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Hagan Plea to NI Planning Officials

James Hagan, of Hagan Homes, made a plea in a webinar from Australia where he has gone to live, calling for NI planning officials to meet with local developers to solve the issues facing them, as he begins work on his first Australian site after pulling out of Northern Ireland

Mr Hagan said: “My patience had run out last year and I made the decision to stop buying any new development sites in Northern Ireland. It used to be that every application was looked at on its own merit with a presumption in favour of development. Now, unfortunately, the developer is being asked more and more to make financial contributions to things like purchasing infrastructure when it should come out of one of the planning consultee’s budgets.‘’

One of Northern Ireland’s largest homebuilders, the businessman made the plea five months after he made the decision to stop buying any more new development sites in Northern Ireland.  “Not every council we deal with is the same, but there are three that have proved very difficult to work with, and most developers who work across all councils in Northern Ireland know it. Most are afraid to raise the issues because they are afraid of the same officers causing them further problems.”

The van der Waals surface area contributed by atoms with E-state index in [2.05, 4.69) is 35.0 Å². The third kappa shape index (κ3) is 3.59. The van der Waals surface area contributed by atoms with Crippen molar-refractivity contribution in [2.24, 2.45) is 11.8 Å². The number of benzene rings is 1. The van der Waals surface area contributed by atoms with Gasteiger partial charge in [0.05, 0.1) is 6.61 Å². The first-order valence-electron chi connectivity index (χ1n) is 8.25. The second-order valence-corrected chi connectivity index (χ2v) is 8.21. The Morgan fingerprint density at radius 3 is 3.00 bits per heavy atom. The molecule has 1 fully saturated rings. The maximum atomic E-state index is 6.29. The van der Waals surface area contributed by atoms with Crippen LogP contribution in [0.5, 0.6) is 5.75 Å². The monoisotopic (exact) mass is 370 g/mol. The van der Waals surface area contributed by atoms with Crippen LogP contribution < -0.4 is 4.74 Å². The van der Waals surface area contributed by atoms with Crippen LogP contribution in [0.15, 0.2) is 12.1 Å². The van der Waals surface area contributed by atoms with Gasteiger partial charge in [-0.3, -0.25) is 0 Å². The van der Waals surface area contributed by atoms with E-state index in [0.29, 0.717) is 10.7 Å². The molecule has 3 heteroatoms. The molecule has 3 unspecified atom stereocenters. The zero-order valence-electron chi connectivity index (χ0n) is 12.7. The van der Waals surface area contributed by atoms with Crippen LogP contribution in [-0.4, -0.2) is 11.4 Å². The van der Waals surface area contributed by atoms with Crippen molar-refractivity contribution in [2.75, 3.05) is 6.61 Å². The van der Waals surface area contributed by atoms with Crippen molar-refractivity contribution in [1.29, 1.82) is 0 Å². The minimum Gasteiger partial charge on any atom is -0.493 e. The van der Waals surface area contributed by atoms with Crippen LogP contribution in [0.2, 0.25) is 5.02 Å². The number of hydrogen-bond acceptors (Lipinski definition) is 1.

Mr Hagan believes one of his developments – which was supported by elected representatives in the area – was deliberately held up by a planning officer for three years. He added: “I don’t understand why these problems are created. The more investment we have in property, the more roofs there are over people’s head and the more rates are paid. It seems simple really but it seems to be lost on many officials.”

Mr Hagan who has ten remaining live developments here urged those involved in the planning process including MLAs and NI Water to confront the problems that faced him and are currently facing his peers here. “We need everyone sitting around a table, from all the bigger housebuilders to MLAs. It means there is nowhere for anyone to run to. They can then answer questions and stop blaming each other. Let’s go back to the old ways of sorting things out. Get everybody around the table, throw it all out there and don’t get insulted. This is about problem solving, not problem making,” he said.

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